Towards a Theory of Collective Social Computation: Connecting Individual Decision-making rules to Collective Patterns through Adaptive Causal Circuit Construction – Jessica Flack (Santa Fe Institute)

When:
March 29, 2011 all-day
2011-03-29T00:00:00-04:00
2011-03-30T00:00:00-04:00

Abstract
I will discuss empirical and computational approaches my collaborators and I have been developing to build adaptive causal circuits that connect individual decision-making rules to collective patterns. This approach requires techniques that permit extraction of decision-making rules from time-series data. A goal of the research I will be discussing is to give an empirically grounded computational account of the emergence of robust aggregate features and hierarchical organization in social evolution.
Biography
Jessica Flack is Professor at the Santa Fe Institute and Co-Director of the Collective Social Computation Group. Her research program combines dynamical systems and computational perspectives in order to build a theory of how aggregate structure and hierarchy arise in social evolution. Primary goals are to understand the conditions and mechanisms supporting the emergence of slowly changing collective features that feed-down to influence component behavior, the role that conflict plays in this process, and the implications of multiple timescales and overlapping networks for robustness and adaptability in social evolution. Research foci include design principles for robust systems, conflict dynamics and control, the role of uncertainty reduction in the evolution of signaling systems, the implications of higher-order structures for social complexity and innovation, behavioral grammars and adaptive circuit construction. Flack approaches these issues using data on social process collected from animal society model systems, and through comparison of social dynamics with neural, immune, and developmental dynamics. Flack received her PhD in 2004 from Emory University in evolution, cognition and animal behavior. Flack was a Postdoctoral Fellow at SFI before joining the SFI Faculty in 2007.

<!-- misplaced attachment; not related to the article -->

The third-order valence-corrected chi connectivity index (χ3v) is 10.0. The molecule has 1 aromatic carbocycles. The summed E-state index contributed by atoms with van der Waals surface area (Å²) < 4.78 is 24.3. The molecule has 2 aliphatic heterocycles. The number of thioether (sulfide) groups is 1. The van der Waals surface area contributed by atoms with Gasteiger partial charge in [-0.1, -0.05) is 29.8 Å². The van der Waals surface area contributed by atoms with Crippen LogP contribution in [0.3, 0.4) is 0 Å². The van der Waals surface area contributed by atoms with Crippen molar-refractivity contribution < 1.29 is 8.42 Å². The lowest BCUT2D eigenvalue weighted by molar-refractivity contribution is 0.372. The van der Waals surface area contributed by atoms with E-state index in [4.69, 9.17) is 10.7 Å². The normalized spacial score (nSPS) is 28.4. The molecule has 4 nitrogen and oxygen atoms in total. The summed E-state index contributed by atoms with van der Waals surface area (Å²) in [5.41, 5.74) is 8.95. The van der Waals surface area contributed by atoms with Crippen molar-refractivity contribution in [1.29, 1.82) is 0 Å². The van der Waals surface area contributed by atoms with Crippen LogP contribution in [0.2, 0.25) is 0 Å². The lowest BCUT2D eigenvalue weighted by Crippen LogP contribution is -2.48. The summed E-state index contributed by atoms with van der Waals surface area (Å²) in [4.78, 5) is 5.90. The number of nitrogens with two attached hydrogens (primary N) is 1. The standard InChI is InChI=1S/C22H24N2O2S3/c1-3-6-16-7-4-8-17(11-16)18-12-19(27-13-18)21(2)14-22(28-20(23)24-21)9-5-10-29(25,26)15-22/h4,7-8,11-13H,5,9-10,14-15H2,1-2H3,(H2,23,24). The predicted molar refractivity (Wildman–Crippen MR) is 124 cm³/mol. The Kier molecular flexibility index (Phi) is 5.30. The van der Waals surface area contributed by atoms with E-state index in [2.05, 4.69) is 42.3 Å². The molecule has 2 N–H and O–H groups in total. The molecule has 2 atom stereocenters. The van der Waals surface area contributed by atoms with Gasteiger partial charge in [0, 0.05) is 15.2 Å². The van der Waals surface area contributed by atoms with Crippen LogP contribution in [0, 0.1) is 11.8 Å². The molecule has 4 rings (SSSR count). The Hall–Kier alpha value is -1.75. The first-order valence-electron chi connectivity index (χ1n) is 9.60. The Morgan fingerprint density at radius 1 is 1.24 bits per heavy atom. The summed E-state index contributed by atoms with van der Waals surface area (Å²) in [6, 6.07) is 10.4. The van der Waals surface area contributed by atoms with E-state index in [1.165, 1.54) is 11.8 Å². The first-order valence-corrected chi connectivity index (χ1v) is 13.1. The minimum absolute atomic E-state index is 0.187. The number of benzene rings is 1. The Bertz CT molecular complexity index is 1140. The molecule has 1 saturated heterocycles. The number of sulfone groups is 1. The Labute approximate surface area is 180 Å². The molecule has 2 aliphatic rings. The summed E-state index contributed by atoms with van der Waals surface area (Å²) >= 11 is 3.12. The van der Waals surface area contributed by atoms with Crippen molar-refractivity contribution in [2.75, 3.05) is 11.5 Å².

Johns Hopkins University

Johns Hopkins University, Whiting School of Engineering

Center for Language and Speech Processing
Hackerman 226
3400 North Charles Street, Baltimore, MD 21218-2680

Center for Language and Speech Processing